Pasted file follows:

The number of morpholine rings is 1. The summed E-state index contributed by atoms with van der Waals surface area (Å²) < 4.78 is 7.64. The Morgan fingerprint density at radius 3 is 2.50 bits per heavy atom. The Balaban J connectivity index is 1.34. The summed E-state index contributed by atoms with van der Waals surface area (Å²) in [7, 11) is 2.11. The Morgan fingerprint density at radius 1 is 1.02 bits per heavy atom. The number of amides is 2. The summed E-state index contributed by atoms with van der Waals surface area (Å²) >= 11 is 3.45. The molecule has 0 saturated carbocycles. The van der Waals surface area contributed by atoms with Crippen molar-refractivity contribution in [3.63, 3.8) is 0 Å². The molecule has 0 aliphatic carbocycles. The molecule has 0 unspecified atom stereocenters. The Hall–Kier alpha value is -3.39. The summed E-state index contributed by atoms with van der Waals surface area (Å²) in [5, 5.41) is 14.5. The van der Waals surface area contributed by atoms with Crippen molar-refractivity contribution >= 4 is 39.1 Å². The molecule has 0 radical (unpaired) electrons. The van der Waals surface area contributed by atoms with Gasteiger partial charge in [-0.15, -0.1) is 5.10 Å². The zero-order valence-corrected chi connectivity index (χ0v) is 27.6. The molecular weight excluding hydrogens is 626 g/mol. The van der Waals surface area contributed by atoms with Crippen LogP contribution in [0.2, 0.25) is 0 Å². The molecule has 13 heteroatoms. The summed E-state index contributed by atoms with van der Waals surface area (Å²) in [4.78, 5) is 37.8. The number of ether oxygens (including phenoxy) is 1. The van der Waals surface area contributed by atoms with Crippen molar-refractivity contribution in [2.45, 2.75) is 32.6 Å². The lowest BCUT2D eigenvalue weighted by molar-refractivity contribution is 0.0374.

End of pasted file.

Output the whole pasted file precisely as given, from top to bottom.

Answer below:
The number of morpholine rings is 1. The summed E-state index contributed by atoms with van der Waals surface area (Å²) < 4.78 is 7.64. The Morgan fingerprint density at radius 3 is 2.50 bits per heavy atom. The Balaban J connectivity index is 1.34. The summed E-state index contributed by atoms with van der Waals surface area (Å²) in [7, 11) is 2.11. The Morgan fingerprint density at radius 1 is 1.02 bits per heavy atom. The number of amides is 2. The summed E-state index contributed by atoms with van der Waals surface area (Å²) >= 11 is 3.45. The molecule has 0 saturated carbocycles. The van der Waals surface area contributed by atoms with Crippen molar-refractivity contribution in [3.63, 3.8) is 0 Å². The molecule has 0 aliphatic carbocycles. The molecule has 0 unspecified atom stereocenters. The Hall–Kier alpha value is -3.39. The summed E-state index contributed by atoms with van der Waals surface area (Å²) in [5, 5.41) is 14.5. The van der Waals surface area contributed by atoms with Crippen molar-refractivity contribution >= 4 is 39.1 Å². The molecule has 0 radical (unpaired) electrons. The van der Waals surface area contributed by atoms with Gasteiger partial charge in [-0.15, -0.1) is 5.10 Å². The zero-order valence-corrected chi connectivity index (χ0v) is 27.6. The molecular weight excluding hydrogens is 626 g/mol. The van der Waals surface area contributed by atoms with Crippen LogP contribution in [0.2, 0.25) is 0 Å². The molecule has 13 heteroatoms. The summed E-state index contributed by atoms with van der Waals surface area (Å²) in [4.78, 5) is 37.8. The number of ether oxygens (including phenoxy) is 1. The van der Waals surface area contributed by atoms with Crippen molar-refractivity contribution in [2.45, 2.75) is 32.6 Å². The lowest BCUT2D eigenvalue weighted by molar-refractivity contribution is 0.0374.